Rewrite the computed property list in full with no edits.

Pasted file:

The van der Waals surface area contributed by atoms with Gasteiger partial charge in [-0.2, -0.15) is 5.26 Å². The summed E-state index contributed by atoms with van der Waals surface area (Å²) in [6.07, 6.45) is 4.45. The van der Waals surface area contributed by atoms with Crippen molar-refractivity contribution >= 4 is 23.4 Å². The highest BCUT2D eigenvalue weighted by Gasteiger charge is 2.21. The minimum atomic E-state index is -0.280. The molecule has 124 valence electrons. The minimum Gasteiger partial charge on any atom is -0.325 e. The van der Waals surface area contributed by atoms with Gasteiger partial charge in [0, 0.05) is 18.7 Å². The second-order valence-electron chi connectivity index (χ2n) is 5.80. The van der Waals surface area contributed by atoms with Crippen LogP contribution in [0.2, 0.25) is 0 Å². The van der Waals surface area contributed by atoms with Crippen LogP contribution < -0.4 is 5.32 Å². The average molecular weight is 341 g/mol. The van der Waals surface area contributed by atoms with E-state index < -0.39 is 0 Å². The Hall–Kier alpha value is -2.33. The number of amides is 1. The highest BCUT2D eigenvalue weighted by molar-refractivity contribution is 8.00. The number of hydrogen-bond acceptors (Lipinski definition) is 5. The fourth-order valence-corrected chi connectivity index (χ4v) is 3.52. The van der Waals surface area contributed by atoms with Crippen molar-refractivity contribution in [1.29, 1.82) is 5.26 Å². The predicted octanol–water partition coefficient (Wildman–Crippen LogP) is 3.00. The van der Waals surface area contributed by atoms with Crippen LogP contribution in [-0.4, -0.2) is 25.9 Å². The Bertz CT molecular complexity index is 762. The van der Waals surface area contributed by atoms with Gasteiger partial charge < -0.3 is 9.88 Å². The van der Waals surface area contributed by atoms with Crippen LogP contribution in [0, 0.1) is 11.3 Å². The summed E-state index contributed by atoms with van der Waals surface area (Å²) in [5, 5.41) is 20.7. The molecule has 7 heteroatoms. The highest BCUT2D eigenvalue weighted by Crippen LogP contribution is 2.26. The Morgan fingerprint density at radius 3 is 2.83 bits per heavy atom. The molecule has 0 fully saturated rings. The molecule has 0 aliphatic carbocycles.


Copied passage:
The van der Waals surface area contributed by atoms with Gasteiger partial charge in [-0.2, -0.15) is 5.26 Å². The summed E-state index contributed by atoms with van der Waals surface area (Å²) in [6.07, 6.45) is 4.45. The van der Waals surface area contributed by atoms with Crippen molar-refractivity contribution >= 4 is 23.4 Å². The highest BCUT2D eigenvalue weighted by Gasteiger charge is 2.21. The minimum atomic E-state index is -0.280. The molecule has 124 valence electrons. The minimum Gasteiger partial charge on any atom is -0.325 e. The van der Waals surface area contributed by atoms with Gasteiger partial charge in [0, 0.05) is 18.7 Å². The second-order valence-electron chi connectivity index (χ2n) is 5.80. The van der Waals surface area contributed by atoms with Crippen LogP contribution in [0.2, 0.25) is 0 Å². The van der Waals surface area contributed by atoms with Crippen LogP contribution < -0.4 is 5.32 Å². The average molecular weight is 341 g/mol. The van der Waals surface area contributed by atoms with E-state index < -0.39 is 0 Å². The Hall–Kier alpha value is -2.33. The number of amides is 1. The highest BCUT2D eigenvalue weighted by molar-refractivity contribution is 8.00. The number of hydrogen-bond acceptors (Lipinski definition) is 5. The fourth-order valence-corrected chi connectivity index (χ4v) is 3.52. The van der Waals surface area contributed by atoms with Crippen molar-refractivity contribution in [1.29, 1.82) is 5.26 Å². The predicted octanol–water partition coefficient (Wildman–Crippen LogP) is 3.00. The van der Waals surface area contributed by atoms with Crippen LogP contribution in [-0.4, -0.2) is 25.9 Å². The Bertz CT molecular complexity index is 762. The van der Waals surface area contributed by atoms with Gasteiger partial charge < -0.3 is 9.88 Å². The van der Waals surface area contributed by atoms with Crippen LogP contribution in [0, 0.1) is 11.3 Å². The summed E-state index contributed by atoms with van der Waals surface area (Å²) in [5, 5.41) is 20.7. The molecule has 7 heteroatoms. The highest BCUT2D eigenvalue weighted by Crippen LogP contribution is 2.26. The Morgan fingerprint density at radius 3 is 2.83 bits per heavy atom. The molecule has 0 fully saturated rings. The molecule has 0 aliphatic carbocycles.